In a preferred embodiment, the present invention utilizes Micro Time Domain Reflectometry Radar (MTDR). MTDR technology is a time of flight measurement technology. A well-defined impulse or pulsed microwave radar signal is coupled into suitable medium. The radar signal is coupled into transmission lines made in the shape of dual parallel conductors. This dual parallel conductor geometry is preferable because it limits radiated electromagnetic interference (EMI). The device responsible for the generation of the radar signal, the coupling of the radar signal into the transmission line, and the sensing of the reflected signal is referred to herein as the transducer.
The basic MTDR measurement is achieved by sending a radar pulse down a long, slender transmission line, such as antenna rod 22 in FIG. 1 and measuring to a high degree of accuracy the time required for the signal to travel down to a point of reflection and back again. This point of reflection can be from the distal end of the antenna rod 22 and may be through a mechanical body such as guide 34. If a mechanical body (sliding member 40) is made to move along the length of the transmission line, its position can be determined from the transit time of its reflected pulse. Specifically, a reference radar pulse that is sent to the end of the transmission line formed by antenna rod 22 at guide 34 is generated and timed. This is then compared to the pulse transit time reflected by the sliding mechanical body 40. One advantage of this technique is that the measurement is independent of the medium surrounding the transmission line. Various aspects of this measuring technique are shown and described in U.S. patent application Ser. No. 09/991,817, filed Nov. 19, 2001.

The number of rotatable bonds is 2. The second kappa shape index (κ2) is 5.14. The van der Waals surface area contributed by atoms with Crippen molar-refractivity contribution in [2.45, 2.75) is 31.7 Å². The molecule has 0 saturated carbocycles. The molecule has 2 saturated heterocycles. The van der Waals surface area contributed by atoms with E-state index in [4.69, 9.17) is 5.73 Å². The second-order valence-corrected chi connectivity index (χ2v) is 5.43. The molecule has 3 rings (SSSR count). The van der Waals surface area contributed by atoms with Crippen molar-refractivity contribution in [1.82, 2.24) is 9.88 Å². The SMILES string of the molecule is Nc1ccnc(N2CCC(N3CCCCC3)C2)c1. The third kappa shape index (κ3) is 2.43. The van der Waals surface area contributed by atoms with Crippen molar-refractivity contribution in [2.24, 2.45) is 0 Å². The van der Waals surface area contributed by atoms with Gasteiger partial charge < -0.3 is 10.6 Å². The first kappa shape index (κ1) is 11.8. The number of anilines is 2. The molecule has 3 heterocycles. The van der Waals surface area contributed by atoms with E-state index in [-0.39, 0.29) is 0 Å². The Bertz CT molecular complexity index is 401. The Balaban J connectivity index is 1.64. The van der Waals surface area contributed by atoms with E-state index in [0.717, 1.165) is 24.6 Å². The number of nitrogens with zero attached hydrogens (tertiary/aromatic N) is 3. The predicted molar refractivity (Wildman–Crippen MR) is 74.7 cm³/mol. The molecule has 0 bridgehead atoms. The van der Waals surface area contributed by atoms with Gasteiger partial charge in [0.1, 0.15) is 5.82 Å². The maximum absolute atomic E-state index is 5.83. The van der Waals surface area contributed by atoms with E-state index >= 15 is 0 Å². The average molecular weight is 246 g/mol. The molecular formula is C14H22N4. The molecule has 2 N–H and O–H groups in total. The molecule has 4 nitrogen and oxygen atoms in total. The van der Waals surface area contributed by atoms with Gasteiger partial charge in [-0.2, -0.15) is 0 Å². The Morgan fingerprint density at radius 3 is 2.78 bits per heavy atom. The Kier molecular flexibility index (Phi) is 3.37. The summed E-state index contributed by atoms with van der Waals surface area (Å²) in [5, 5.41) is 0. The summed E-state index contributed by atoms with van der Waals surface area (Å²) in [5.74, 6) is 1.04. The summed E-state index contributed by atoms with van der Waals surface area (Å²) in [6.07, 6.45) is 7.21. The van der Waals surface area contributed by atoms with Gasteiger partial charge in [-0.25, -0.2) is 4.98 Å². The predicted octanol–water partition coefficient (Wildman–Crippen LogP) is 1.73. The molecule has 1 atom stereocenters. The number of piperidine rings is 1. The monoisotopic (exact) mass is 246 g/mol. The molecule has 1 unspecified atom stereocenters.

One advantage of this measurement technique is that the frequency of measurement occurs sufficiently rapidly to differentiate the position measurements in time to thereby obtain velocity and acceleration of the piston, if desired. In addition, by suitably arranging the geometry of the transmission lines, angular displacement or rotation of hydraulic actuators can also be measured.